The area will be sending students to a national speech and debate contest, following a weekend Iroquois District National Forensic League competition at Oneonta High School.
OHS Speech and Debate Club co-coach Kathy Hardison said students from 19 schools participated. In this area, besides Oneonta, that included Laurens, Walton, Delhi, Unatego, Hancock, Worcester and Franklin Central schools. Schools from Vermont and Pennsylvania were also involved. About 70 students participated overall.
Following events that took place Friday and Saturday, top students in each category qualified to compete in the national tournament June 16 to 21 in Birmingham, Ala., she said.
From Oneonta, senior Charlotte McKane won first place in national extemporaneous speech. She will compete in the category in the upcoming event.
Other categories include Lincoln-Douglas Debate, that involves arguing either side of an issue, and public forum that involved two people arguing a position. Students also qualified in categories that included humorous interpretation, dramatic interpretation, duo interpretation and original oratory.
McKane said she has been involved since her freshman year and qualified last year in a different category. This is the first year she can go because, as a senior, it won’t conflict with Regents exams.
The category involved three rounds. McKane said she was given a topic in each and had 30 minutes to prepare a seven-minute speech on an issue. The topics included whether gun control makes people safer and whether the United States invests enough in scientific research.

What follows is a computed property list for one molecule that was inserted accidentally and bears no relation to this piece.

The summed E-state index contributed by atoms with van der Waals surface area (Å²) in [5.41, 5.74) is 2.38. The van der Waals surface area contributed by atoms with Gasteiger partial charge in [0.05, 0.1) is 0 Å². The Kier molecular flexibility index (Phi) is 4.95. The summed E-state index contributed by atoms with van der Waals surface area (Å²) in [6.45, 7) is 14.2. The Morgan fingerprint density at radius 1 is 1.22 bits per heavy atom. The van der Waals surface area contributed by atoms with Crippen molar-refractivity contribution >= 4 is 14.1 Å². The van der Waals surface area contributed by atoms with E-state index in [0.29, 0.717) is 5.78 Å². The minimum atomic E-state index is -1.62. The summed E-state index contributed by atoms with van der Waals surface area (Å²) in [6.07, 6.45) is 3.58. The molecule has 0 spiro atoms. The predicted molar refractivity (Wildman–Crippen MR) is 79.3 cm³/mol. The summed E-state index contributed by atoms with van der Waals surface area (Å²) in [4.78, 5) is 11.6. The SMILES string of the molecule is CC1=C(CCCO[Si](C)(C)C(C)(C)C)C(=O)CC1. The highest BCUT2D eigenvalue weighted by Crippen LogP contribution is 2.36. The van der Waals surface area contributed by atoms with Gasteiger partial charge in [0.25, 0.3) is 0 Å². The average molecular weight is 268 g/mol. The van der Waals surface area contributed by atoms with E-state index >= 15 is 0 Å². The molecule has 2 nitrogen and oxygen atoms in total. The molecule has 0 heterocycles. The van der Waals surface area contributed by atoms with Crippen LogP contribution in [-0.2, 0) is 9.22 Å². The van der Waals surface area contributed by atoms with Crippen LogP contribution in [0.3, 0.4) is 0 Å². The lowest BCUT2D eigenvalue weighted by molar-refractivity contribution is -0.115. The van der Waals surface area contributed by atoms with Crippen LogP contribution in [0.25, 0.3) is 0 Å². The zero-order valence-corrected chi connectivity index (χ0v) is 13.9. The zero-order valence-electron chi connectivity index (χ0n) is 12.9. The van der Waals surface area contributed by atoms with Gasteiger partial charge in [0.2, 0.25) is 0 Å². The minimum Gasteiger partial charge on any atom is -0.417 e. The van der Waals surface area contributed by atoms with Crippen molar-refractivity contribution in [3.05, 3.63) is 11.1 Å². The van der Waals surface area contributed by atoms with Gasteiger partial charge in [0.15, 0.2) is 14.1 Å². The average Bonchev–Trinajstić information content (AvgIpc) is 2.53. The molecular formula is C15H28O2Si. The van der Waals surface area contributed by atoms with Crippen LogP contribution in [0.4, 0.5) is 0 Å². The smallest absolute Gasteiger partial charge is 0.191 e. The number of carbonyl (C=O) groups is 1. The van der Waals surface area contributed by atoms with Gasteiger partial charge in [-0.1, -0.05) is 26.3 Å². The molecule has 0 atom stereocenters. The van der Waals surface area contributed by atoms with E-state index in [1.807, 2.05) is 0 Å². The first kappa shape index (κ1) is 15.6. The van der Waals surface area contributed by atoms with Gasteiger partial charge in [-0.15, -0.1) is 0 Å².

She was looking forward to the upcoming event. This is the largest debate competition in the world, she said. “There should be some challenging opponents and good speeches,” she said.
It’s a way for her to develop public speaking skills and interact with students from other schools in area, McKane said. She will be doing fundraising, she said, and is working on getting support from local businesses.
Joel Gopurathingal, a sophomore at Delaware Academy Central School, qualified to go by winning won in international extemporaneous. The format was similar to McKane’s. One of his topics involved relations between India and the United States.
“It was definitely an exciting experience,” he said. “I never thought I would win.”
He said it was a goal he had for his senior year.
He enjoys the competition because “It helps me prepare for the future,” Gopurathingal said. “It’s a life skill that will come in handy.”
He was trying his best to attend, he said, despite a conflict with his Regents exams.
Also winning from Delaware Academy was Rachel Vail for dramatic interpretation. The names of other winners were not available Tuesday.
Unatego team coach Jennifer Mileski said the school sent two students to the Oneonta competition for the experience. A larger team will participate in the National Catholic Forensic League tournament this weekend at Delaware Academy. It is similar to the NFL meet, but it does conflict with Regents week, she said.